The Composer: Jean Claude Ellena Creates Magical Scent Symphonies For Hermès

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Photo from Farfetch
Photo provided by Hermès

The first-of-its-kind Hermès parfumerie debuted this month in the Financial District’s luxe shopping center, Brookfield Place. Designed by RDAI and RP Studio with 1,000 square feet of retail selling space in concrete, marble and leather, it features personal fragrances and candles for the home. The brand’s legendary perfumer, Jean-Claude Ellena, whose latest scent, Le Jardin de Monsieur Li, launched in early spring of this year, talked to Haute Living about his artful yet personal approach to create scents that sing like an operatic aria.

How did you start your career as a perfumer?
I began at a young age of 17 in Grasse, France by making raw materials for a perfumery [Grasse is considered the birthplace of perfume since the 18th century]. Step by step I grew my perfumery business, and now I am nearly 70 years old. I have been working with Hermès for 11 years, and although I will slow down a bit I will not completely retire.

What made Hermès decide to create this one-of-a-kind fragrance experience?
Robert Chavez, Hermès’ U.S. CEO, decided on the idea of a dedicated parfumerie, and we supported it wholeheartedly. It’s the only one in the world. He believes in Brookfield Place and chose it as the spot for this unique shop.

Traditionally the French are more invested in fragrance than Americans. Do you think the trend continues?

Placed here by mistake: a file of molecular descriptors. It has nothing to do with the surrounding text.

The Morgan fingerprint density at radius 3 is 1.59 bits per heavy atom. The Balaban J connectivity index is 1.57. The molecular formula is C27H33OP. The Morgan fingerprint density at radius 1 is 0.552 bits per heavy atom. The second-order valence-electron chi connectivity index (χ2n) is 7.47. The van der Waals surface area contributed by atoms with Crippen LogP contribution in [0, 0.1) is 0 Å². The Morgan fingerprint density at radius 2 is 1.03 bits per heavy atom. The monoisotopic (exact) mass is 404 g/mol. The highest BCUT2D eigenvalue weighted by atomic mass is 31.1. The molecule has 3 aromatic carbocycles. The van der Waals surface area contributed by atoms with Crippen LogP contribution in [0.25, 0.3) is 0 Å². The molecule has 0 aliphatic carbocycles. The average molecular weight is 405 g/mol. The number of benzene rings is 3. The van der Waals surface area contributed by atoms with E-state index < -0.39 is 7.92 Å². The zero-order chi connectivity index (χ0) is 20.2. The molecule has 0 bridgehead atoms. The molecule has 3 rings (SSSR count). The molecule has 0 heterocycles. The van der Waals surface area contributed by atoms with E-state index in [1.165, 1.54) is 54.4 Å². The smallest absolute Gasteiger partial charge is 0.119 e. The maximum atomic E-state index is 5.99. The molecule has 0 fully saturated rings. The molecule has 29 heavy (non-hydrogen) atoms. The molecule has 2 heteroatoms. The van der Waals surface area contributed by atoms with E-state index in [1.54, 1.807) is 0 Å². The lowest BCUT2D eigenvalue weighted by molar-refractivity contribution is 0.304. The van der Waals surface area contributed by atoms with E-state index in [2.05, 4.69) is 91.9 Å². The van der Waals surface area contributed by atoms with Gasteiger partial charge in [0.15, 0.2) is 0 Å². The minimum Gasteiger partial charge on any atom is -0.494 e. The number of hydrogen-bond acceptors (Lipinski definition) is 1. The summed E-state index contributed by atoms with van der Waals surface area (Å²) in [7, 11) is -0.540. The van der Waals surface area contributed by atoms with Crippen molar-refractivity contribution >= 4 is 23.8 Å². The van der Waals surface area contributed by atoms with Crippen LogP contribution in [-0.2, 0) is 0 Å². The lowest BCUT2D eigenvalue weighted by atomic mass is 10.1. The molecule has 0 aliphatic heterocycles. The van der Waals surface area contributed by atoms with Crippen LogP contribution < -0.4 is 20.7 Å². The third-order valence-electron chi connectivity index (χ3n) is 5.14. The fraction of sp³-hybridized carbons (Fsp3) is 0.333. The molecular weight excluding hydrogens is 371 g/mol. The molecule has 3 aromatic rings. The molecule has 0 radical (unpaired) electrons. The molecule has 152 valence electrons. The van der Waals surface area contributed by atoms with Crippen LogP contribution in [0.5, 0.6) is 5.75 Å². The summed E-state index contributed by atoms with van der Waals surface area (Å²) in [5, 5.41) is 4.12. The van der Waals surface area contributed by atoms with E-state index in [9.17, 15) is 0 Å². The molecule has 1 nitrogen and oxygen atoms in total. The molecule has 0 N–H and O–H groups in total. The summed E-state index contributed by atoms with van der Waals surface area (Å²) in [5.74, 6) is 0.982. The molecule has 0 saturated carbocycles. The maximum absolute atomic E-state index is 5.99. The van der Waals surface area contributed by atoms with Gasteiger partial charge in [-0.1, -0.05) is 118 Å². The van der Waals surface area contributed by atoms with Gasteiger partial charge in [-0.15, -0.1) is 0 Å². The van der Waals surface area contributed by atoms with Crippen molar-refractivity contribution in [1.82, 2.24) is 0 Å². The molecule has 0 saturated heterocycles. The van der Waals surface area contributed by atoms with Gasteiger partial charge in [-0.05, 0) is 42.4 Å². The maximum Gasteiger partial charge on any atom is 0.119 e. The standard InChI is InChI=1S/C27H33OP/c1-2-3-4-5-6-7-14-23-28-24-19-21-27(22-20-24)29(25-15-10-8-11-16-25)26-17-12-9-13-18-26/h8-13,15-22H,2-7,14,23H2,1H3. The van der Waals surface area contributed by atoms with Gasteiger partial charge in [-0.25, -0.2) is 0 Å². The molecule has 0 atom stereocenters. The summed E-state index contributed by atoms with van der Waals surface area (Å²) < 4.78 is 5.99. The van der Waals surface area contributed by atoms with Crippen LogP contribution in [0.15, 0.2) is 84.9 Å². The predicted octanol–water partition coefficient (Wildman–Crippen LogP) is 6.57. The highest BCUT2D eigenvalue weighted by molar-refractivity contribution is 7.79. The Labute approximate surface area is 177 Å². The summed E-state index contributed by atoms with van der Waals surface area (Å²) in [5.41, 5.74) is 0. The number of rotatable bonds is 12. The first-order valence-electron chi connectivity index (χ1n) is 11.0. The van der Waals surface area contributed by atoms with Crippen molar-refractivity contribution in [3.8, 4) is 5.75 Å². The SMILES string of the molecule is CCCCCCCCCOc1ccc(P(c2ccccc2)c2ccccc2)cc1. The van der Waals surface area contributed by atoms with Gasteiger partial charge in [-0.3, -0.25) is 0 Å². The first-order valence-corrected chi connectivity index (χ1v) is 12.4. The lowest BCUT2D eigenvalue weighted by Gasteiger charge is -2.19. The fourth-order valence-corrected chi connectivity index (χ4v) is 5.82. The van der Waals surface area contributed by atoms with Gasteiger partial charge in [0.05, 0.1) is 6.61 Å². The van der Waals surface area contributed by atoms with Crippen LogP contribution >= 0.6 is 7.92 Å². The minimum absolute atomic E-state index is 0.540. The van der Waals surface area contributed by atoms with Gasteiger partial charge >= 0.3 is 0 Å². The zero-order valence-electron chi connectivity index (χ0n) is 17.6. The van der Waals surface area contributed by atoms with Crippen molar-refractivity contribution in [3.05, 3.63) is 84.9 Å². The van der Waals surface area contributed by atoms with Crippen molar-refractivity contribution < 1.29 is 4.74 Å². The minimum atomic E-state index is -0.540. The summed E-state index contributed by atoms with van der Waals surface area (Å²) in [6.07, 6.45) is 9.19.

Today I think it is really the same because it’s such a global world. In both America and France women use perfume in nearly the same way. And it was not like that in the past.

What’s unique about this shop?
We believe in telling story behind the fragrance. We will council the customers and give advice. In big corporate stores people come in and they buy without that any help — they take what’s off the shelf. We believe the future is to give advice — present the story to the customers. Hermès’ approach is unique because we have nothing to do with marketing. We don’t test the market at all — and I’m against it. I alone decide what perfume goes on the market. Also, we enlisted Brooklyn-based artist Daniel Gordon to create art experiences for the shop, which adds to the experience.

Why are you against market testing?
People only love what they know — no more than that. 90% love the familiar and maybe there are 10% are willing to take a risk with a new scent. I create unexpected scents that people don’t know they will like until they try them. I’m about moving toward the future not about the past.

Is there a scent or note that you keep going back to and including in your perfumes?
For me, perfume is literature. The “notes” of a scent are the words and they tell a story when I assemble them in a particular way. In a sense, I compose them, and it makes for a beautiful story. That is what perfume is to me.

Photo from Farfetch
Photo from Farfetch

Hermès 225 Liberty St., Brookfield Place, New York City.

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